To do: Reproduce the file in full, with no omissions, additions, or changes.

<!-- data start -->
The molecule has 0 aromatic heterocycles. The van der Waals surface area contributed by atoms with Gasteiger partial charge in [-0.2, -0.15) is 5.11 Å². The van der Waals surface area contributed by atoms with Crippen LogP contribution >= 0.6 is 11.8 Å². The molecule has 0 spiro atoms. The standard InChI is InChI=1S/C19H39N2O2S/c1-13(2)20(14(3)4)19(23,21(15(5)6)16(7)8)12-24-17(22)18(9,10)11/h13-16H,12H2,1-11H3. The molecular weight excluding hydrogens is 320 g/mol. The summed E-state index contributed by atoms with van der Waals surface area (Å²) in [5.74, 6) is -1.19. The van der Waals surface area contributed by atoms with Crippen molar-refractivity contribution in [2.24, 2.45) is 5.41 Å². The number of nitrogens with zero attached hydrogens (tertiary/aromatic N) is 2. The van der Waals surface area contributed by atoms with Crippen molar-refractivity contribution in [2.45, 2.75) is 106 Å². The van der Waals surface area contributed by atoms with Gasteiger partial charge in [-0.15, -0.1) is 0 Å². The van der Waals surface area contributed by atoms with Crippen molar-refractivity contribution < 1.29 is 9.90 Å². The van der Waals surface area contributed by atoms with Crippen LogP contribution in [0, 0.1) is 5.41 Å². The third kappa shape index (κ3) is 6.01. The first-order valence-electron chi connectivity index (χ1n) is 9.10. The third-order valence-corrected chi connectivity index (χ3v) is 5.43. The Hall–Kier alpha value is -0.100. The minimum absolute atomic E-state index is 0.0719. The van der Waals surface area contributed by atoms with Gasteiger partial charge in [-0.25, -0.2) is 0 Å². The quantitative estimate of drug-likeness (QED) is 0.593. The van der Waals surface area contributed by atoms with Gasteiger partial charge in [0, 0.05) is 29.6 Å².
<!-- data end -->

The molecule has 0 aromatic heterocycles. The van der Waals surface area contributed by atoms with Gasteiger partial charge in [-0.2, -0.15) is 5.11 Å². The van der Waals surface area contributed by atoms with Crippen LogP contribution >= 0.6 is 11.8 Å². The molecule has 0 spiro atoms. The standard InChI is InChI=1S/C19H39N2O2S/c1-13(2)20(14(3)4)19(23,21(15(5)6)16(7)8)12-24-17(22)18(9,10)11/h13-16H,12H2,1-11H3. The molecular weight excluding hydrogens is 320 g/mol. The summed E-state index contributed by atoms with van der Waals surface area (Å²) in [5.74, 6) is -1.19. The van der Waals surface area contributed by atoms with Crippen molar-refractivity contribution in [2.24, 2.45) is 5.41 Å². The number of nitrogens with zero attached hydrogens (tertiary/aromatic N) is 2. The van der Waals surface area contributed by atoms with Crippen molar-refractivity contribution in [2.45, 2.75) is 106 Å². The van der Waals surface area contributed by atoms with Gasteiger partial charge in [-0.15, -0.1) is 0 Å². The van der Waals surface area contributed by atoms with Crippen molar-refractivity contribution < 1.29 is 9.90 Å². The van der Waals surface area contributed by atoms with Crippen LogP contribution in [0, 0.1) is 5.41 Å². The third kappa shape index (κ3) is 6.01. The first-order valence-electron chi connectivity index (χ1n) is 9.10. The third-order valence-corrected chi connectivity index (χ3v) is 5.43. The Hall–Kier alpha value is -0.100. The minimum absolute atomic E-state index is 0.0719. The van der Waals surface area contributed by atoms with Gasteiger partial charge in [-0.25, -0.2) is 0 Å². The quantitative estimate of drug-likeness (QED) is 0.593. The van der Waals surface area contributed by atoms with Gasteiger partial charge in [0, 0.05) is 29.6 Å².